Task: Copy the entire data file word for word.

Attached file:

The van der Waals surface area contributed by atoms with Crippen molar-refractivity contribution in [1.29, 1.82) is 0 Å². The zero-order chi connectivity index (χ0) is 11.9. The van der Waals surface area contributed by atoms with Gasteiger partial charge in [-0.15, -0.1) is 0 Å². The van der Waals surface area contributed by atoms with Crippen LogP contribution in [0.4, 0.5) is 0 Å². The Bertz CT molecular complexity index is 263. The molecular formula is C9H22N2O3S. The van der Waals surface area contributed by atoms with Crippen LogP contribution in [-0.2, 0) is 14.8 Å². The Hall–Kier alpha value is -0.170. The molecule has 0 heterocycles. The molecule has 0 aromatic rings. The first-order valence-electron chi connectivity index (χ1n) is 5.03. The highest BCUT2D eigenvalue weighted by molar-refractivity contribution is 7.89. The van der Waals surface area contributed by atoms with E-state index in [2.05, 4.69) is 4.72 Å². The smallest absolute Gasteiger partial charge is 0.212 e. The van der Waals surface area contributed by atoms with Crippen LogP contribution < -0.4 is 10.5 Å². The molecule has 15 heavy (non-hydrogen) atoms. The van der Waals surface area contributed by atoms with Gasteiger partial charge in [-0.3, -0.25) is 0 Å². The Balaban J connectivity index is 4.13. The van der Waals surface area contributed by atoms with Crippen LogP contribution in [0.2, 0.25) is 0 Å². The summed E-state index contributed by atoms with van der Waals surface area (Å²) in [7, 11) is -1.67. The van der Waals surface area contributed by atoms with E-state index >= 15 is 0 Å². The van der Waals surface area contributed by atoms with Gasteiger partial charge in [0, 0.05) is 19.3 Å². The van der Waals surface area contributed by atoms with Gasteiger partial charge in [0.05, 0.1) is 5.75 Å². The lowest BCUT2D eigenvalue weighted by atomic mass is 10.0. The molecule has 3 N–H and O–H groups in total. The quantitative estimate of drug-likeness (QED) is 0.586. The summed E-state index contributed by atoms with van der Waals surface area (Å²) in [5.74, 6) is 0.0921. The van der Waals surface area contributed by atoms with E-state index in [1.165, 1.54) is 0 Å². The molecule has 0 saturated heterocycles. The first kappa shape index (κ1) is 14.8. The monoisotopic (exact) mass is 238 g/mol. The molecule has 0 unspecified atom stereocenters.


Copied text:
The van der Waals surface area contributed by atoms with Crippen molar-refractivity contribution in [1.29, 1.82) is 0 Å². The zero-order chi connectivity index (χ0) is 11.9. The van der Waals surface area contributed by atoms with Gasteiger partial charge in [-0.15, -0.1) is 0 Å². The van der Waals surface area contributed by atoms with Crippen LogP contribution in [0.4, 0.5) is 0 Å². The Bertz CT molecular complexity index is 263. The molecular formula is C9H22N2O3S. The van der Waals surface area contributed by atoms with Crippen LogP contribution in [-0.2, 0) is 14.8 Å². The Hall–Kier alpha value is -0.170. The molecule has 0 heterocycles. The molecule has 0 aromatic rings. The first-order valence-electron chi connectivity index (χ1n) is 5.03. The highest BCUT2D eigenvalue weighted by molar-refractivity contribution is 7.89. The van der Waals surface area contributed by atoms with E-state index in [2.05, 4.69) is 4.72 Å². The smallest absolute Gasteiger partial charge is 0.212 e. The van der Waals surface area contributed by atoms with Crippen LogP contribution < -0.4 is 10.5 Å². The molecule has 15 heavy (non-hydrogen) atoms. The van der Waals surface area contributed by atoms with Gasteiger partial charge in [-0.3, -0.25) is 0 Å². The Balaban J connectivity index is 4.13. The van der Waals surface area contributed by atoms with Crippen LogP contribution in [0.2, 0.25) is 0 Å². The summed E-state index contributed by atoms with van der Waals surface area (Å²) in [7, 11) is -1.67. The van der Waals surface area contributed by atoms with E-state index >= 15 is 0 Å². The van der Waals surface area contributed by atoms with Gasteiger partial charge in [0, 0.05) is 19.3 Å². The van der Waals surface area contributed by atoms with Gasteiger partial charge in [0.05, 0.1) is 5.75 Å². The lowest BCUT2D eigenvalue weighted by atomic mass is 10.0. The molecule has 3 N–H and O–H groups in total. The quantitative estimate of drug-likeness (QED) is 0.586. The summed E-state index contributed by atoms with van der Waals surface area (Å²) in [5.74, 6) is 0.0921. The van der Waals surface area contributed by atoms with E-state index in [1.165, 1.54) is 0 Å². The molecule has 0 saturated heterocycles. The first kappa shape index (κ1) is 14.8. The monoisotopic (exact) mass is 238 g/mol. The molecule has 0 unspecified atom stereocenters.